Despite these encouraging results the problem of mimosine remains. Mimosine toxicity is cumulative and perhaps did not show up in the growth trials, though these covered the entire fattening period. Several continuous trials in Mauritius, Togo and Malawi, using Leucaena at levels of 10 and 20 percent, have not had any ill effects on growth or reproduction. As mimosine is an amino acid, drying the forage does not reduce its toxicity to animals, though no special rabbit trials have been run on this aspect.
Manihot utilissima. Ghana's rabbit development programme includes growing cassava for feed. The inclusion of from 15 to 45 percent cassava meal (87 percent starch and 2.5 to 3 percent protein) in balanced feeds, supplemented by 200 g green forage daily, has given growth and reproduction results comparable to those obtained with the balanced control feed without cassava. But cassava should not be used to feed rabbits except where the human population already has plenty of energy foods. Moreover, cassava meal requires a protein and crude fibre supplement.
However ,cassava peels contain 6 percent protein and 10 percent crude fibre, and the leaves contain 2428 percent protein, so the potential of these two cassava products for rabbit feed should be tested in comparative trials.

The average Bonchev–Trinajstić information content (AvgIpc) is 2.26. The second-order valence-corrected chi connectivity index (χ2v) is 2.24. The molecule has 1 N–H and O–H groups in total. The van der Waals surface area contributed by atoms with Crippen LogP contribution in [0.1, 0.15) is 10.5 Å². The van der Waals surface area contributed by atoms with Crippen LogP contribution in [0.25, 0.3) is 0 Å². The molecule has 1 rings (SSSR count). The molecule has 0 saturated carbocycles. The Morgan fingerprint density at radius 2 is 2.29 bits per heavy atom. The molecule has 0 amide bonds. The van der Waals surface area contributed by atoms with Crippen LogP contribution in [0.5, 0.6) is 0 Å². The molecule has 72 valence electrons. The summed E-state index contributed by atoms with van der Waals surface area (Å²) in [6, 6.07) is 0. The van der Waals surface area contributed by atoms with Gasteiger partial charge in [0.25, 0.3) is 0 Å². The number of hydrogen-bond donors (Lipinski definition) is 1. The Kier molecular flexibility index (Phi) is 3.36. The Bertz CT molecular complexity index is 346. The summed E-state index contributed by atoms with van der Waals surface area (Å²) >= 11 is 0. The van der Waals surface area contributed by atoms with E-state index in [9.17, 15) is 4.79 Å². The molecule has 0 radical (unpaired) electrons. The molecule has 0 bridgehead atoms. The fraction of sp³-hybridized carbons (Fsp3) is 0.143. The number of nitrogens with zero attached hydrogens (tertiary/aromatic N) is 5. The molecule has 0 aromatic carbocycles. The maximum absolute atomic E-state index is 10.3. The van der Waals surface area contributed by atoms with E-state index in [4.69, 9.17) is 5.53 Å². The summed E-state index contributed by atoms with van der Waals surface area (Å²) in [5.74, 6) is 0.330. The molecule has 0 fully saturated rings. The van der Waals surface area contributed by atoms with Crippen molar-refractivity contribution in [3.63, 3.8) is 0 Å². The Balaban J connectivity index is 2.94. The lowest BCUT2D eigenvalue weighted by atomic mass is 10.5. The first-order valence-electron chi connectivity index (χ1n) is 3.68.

Marremia tuberosa. This proteinrich (24 percent) forage is used in Mozambique to feed rabbits. It grows during the dry season.
Medicago saliva. Alfalfa is unquestionably the standard rabbit forage, wherever it can be grown. It is grown under irrigation in Mexico and Mozambique. It does not grow in hot tropical areas such as the Caribbean. Breeding and growing rabbits can be fed solely on green alfalfa. The hay is harder for them to ingest. Alfalfa's rather high saponin content makes it especially palatable to rabbits.
Mimosa pigra. No negative effects were noted in tests run on this thorny plant in Thailand. It was used to replace Brachiaria mutica in rabbit feed. Its 22 percent protein content is comparable to that of Leucaena leucocephala.
Musa spp. Rabbits can be fed on banana rejects. Bananas are rich in energy and poor in protein (56 percent) and must be supplemented. Rabbit breeders use banana rejects in various African countries and in Guadeloupe and Martinique. The leaves can also be used as green forage (Zambia, Guadeloupe and Martinique). Their protein content is 1011 percent of the dry matter. Data are available on the leaves as rabbit feed, but not on the stems. They contain only 1.52 percent protein and with a 70 percent nitrogenfree extract could make a useful energy feed.